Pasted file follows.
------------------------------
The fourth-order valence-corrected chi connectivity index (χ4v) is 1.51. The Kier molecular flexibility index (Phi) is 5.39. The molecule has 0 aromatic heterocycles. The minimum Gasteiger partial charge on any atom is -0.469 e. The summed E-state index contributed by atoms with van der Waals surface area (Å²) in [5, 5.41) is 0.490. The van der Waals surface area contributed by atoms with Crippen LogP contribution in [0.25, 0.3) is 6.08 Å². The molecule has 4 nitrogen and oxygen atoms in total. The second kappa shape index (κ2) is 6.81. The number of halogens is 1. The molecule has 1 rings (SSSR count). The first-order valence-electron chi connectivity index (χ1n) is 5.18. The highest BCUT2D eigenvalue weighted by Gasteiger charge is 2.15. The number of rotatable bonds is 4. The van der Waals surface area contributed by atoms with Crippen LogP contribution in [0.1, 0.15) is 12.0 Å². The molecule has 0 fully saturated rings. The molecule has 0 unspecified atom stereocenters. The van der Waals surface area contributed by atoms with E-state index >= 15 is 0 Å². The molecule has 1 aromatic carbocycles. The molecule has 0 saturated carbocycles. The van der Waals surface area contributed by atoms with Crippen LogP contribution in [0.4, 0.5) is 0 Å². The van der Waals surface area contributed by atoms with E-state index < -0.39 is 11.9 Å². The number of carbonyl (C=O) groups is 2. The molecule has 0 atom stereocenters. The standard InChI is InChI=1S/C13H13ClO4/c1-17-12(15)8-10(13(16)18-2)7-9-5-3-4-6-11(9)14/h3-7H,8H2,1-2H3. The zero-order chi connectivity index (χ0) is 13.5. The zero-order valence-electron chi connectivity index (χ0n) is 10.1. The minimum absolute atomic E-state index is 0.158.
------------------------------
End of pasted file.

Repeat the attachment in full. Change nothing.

The fourth-order valence-corrected chi connectivity index (χ4v) is 1.51. The Kier molecular flexibility index (Phi) is 5.39. The molecule has 0 aromatic heterocycles. The minimum Gasteiger partial charge on any atom is -0.469 e. The summed E-state index contributed by atoms with van der Waals surface area (Å²) in [5, 5.41) is 0.490. The van der Waals surface area contributed by atoms with Crippen LogP contribution in [0.25, 0.3) is 6.08 Å². The molecule has 4 nitrogen and oxygen atoms in total. The second kappa shape index (κ2) is 6.81. The number of halogens is 1. The molecule has 1 rings (SSSR count). The first-order valence-electron chi connectivity index (χ1n) is 5.18. The highest BCUT2D eigenvalue weighted by Gasteiger charge is 2.15. The number of rotatable bonds is 4. The van der Waals surface area contributed by atoms with Crippen LogP contribution in [0.1, 0.15) is 12.0 Å². The molecule has 0 fully saturated rings. The molecule has 0 unspecified atom stereocenters. The van der Waals surface area contributed by atoms with E-state index >= 15 is 0 Å². The molecule has 1 aromatic carbocycles. The molecule has 0 saturated carbocycles. The van der Waals surface area contributed by atoms with Crippen LogP contribution in [0.4, 0.5) is 0 Å². The van der Waals surface area contributed by atoms with E-state index < -0.39 is 11.9 Å². The number of carbonyl (C=O) groups is 2. The molecule has 0 atom stereocenters. The standard InChI is InChI=1S/C13H13ClO4/c1-17-12(15)8-10(13(16)18-2)7-9-5-3-4-6-11(9)14/h3-7H,8H2,1-2H3. The zero-order chi connectivity index (χ0) is 13.5. The zero-order valence-electron chi connectivity index (χ0n) is 10.1. The minimum absolute atomic E-state index is 0.158.